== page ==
An ultrasound machine is used to guide the injection of local anaesthetic into your neck to numb the nerves that supply the area. You may also be offered light sedation to help you relax during the procedure. The surgery normally lasts between one and a half and three hours.

It is normal to feel some pressure once the procedure starts, but, if you feel discomfort during the surgery, you should tell your surgeon and they can give you extra local anaesthetic.

Rarely, some patients may need to be offered a general anaesthetic in addition to local anaesthetic. In this case, the operation will be stopped temporarily to give the general anaesthetic. With a general anaesthetic the anaesthetist may check the flow of blood to your head with a special monitor.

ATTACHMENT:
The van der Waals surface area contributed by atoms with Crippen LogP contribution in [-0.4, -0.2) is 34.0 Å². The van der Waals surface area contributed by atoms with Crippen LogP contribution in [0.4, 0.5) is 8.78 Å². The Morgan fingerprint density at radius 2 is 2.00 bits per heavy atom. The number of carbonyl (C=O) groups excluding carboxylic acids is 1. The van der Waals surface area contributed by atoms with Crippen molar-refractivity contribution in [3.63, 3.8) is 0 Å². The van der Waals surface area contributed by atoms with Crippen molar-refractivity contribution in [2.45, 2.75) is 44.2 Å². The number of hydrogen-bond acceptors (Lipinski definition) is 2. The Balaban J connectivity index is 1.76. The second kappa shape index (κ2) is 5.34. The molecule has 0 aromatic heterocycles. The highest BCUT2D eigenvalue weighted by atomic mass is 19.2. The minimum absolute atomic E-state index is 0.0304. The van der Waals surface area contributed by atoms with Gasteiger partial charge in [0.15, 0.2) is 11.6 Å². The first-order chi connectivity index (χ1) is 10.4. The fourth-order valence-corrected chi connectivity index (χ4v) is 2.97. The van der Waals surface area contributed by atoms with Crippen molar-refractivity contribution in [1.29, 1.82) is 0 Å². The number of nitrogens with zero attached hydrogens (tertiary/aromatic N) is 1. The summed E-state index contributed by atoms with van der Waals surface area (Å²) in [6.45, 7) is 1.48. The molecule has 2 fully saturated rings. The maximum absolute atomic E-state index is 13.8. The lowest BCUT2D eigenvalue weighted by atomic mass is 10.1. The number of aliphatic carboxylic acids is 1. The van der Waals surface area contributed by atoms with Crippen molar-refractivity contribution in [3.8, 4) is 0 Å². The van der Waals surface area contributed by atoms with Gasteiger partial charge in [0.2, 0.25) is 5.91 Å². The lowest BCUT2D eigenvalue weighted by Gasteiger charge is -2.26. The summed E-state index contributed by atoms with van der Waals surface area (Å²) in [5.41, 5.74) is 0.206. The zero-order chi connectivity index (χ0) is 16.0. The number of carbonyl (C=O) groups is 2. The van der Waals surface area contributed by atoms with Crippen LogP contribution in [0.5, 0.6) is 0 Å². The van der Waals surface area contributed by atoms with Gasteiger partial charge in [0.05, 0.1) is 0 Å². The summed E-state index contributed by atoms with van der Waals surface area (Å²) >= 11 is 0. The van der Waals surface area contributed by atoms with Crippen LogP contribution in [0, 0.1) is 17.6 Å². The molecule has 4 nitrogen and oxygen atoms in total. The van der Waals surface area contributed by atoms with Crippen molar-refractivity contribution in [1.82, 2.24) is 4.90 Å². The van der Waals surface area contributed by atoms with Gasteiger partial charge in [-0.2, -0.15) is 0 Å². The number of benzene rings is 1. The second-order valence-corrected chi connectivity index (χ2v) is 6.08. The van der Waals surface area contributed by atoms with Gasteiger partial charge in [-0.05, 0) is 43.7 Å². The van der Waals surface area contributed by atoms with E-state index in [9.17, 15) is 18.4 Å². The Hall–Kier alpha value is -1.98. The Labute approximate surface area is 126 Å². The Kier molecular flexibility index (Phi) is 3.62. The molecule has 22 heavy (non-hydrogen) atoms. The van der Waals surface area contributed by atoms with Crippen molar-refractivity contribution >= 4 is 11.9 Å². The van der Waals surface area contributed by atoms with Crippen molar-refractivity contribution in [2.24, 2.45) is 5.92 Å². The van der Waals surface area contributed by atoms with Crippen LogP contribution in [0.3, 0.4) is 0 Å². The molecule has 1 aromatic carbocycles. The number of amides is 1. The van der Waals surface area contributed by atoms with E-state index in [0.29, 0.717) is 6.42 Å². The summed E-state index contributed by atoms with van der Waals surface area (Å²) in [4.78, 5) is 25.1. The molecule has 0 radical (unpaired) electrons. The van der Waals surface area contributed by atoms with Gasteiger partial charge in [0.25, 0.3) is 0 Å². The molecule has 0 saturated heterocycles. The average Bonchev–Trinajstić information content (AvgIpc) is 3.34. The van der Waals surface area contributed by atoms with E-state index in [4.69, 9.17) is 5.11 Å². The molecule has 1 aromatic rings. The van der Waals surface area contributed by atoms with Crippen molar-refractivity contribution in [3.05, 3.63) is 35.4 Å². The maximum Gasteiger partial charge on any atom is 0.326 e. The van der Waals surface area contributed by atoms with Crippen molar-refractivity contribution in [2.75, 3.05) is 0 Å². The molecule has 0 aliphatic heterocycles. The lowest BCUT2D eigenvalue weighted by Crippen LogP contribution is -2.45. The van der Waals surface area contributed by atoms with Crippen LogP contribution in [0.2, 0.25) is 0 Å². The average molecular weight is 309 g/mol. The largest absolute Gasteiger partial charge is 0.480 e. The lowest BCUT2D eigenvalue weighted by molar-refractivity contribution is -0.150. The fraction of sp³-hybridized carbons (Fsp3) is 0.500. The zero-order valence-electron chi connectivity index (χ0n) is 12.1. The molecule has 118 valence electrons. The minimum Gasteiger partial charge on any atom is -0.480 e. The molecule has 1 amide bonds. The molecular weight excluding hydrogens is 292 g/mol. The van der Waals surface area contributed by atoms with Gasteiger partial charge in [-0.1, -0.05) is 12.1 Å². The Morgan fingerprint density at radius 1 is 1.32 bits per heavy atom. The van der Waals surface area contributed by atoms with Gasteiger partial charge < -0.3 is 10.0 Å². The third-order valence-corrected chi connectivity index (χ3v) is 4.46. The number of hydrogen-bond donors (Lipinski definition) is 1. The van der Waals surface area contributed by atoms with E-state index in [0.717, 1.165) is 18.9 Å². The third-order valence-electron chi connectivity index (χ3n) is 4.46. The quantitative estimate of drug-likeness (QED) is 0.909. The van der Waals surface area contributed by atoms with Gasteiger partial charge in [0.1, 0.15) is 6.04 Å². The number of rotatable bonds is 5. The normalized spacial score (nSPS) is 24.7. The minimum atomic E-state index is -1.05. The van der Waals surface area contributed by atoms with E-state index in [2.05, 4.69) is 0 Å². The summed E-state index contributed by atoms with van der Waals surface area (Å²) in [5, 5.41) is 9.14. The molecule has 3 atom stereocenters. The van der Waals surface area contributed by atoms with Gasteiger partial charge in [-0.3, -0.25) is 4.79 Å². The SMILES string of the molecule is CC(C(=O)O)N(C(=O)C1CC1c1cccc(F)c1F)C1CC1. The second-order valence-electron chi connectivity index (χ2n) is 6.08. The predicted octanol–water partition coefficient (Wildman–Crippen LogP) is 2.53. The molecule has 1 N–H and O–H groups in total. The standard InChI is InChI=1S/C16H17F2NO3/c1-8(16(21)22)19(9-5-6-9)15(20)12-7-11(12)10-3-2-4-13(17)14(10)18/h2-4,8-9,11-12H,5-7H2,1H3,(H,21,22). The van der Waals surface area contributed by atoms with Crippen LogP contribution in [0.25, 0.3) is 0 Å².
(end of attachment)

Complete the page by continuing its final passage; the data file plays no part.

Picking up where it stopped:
Recovery after a carotid endarterectomy

After carotid surgery you will usually go to either the recovery area or an HDU so that you can be carefully monitored for a few hours. When the anaesthetist and surgeon are happy that your blood pressure is stable, and that you have recovered from the anaesthetic and are feeling comfortable, you will be able to go to the ward.

Aortic aneurysm repair surgery (aorta)

An abdominal aortic aneurysm (AAA) is a bulge or swelling in the aorta, the main blood vessel that runs from the heart down through your abdomen (tummy) and to your legs. It can get bigger over time, which can lead it to burst and cause life-threatening internal bleeding.

There are two main types of surgery for an abdominal aortic aneurysm:

  • Open aortic aneurysm repair (open AAA): the abdomen is cut and the damaged aorta is replaced with an artificial tube graft.